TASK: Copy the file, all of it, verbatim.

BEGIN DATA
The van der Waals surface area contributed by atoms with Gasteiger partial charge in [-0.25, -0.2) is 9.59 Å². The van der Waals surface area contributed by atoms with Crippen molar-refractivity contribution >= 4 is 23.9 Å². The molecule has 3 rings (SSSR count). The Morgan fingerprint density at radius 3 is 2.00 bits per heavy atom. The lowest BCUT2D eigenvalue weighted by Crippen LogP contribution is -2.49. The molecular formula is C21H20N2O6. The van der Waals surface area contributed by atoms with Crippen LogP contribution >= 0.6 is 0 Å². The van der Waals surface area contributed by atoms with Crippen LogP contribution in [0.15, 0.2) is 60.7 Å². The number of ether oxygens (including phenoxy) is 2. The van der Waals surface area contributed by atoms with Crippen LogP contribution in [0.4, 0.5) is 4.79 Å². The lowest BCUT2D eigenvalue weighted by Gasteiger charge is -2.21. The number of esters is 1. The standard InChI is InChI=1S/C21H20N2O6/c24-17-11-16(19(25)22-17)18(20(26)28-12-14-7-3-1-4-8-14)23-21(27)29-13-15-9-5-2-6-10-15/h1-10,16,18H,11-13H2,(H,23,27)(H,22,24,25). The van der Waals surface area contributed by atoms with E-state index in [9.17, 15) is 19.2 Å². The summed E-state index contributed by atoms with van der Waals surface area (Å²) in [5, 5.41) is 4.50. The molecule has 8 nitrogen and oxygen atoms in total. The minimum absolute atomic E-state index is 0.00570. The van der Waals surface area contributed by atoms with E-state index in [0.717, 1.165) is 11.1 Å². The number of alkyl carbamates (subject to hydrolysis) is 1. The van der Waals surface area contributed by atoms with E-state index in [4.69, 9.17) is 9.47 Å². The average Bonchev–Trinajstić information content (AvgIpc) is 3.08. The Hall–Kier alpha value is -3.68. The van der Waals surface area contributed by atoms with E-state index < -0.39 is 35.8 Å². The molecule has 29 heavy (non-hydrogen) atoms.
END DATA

The van der Waals surface area contributed by atoms with Gasteiger partial charge in [-0.25, -0.2) is 9.59 Å². The van der Waals surface area contributed by atoms with Crippen molar-refractivity contribution >= 4 is 23.9 Å². The molecule has 3 rings (SSSR count). The Morgan fingerprint density at radius 3 is 2.00 bits per heavy atom. The lowest BCUT2D eigenvalue weighted by Crippen LogP contribution is -2.49. The molecular formula is C21H20N2O6. The van der Waals surface area contributed by atoms with Crippen LogP contribution >= 0.6 is 0 Å². The van der Waals surface area contributed by atoms with Crippen LogP contribution in [0.15, 0.2) is 60.7 Å². The number of ether oxygens (including phenoxy) is 2. The van der Waals surface area contributed by atoms with Crippen LogP contribution in [0.4, 0.5) is 4.79 Å². The lowest BCUT2D eigenvalue weighted by Gasteiger charge is -2.21. The number of esters is 1. The standard InChI is InChI=1S/C21H20N2O6/c24-17-11-16(19(25)22-17)18(20(26)28-12-14-7-3-1-4-8-14)23-21(27)29-13-15-9-5-2-6-10-15/h1-10,16,18H,11-13H2,(H,23,27)(H,22,24,25). The van der Waals surface area contributed by atoms with E-state index in [9.17, 15) is 19.2 Å². The summed E-state index contributed by atoms with van der Waals surface area (Å²) in [5, 5.41) is 4.50. The molecule has 8 nitrogen and oxygen atoms in total. The minimum absolute atomic E-state index is 0.00570. The van der Waals surface area contributed by atoms with E-state index in [0.717, 1.165) is 11.1 Å². The number of alkyl carbamates (subject to hydrolysis) is 1. The van der Waals surface area contributed by atoms with E-state index in [4.69, 9.17) is 9.47 Å². The average Bonchev–Trinajstić information content (AvgIpc) is 3.08. The Hall–Kier alpha value is -3.68. The van der Waals surface area contributed by atoms with E-state index < -0.39 is 35.8 Å². The molecule has 29 heavy (non-hydrogen) atoms.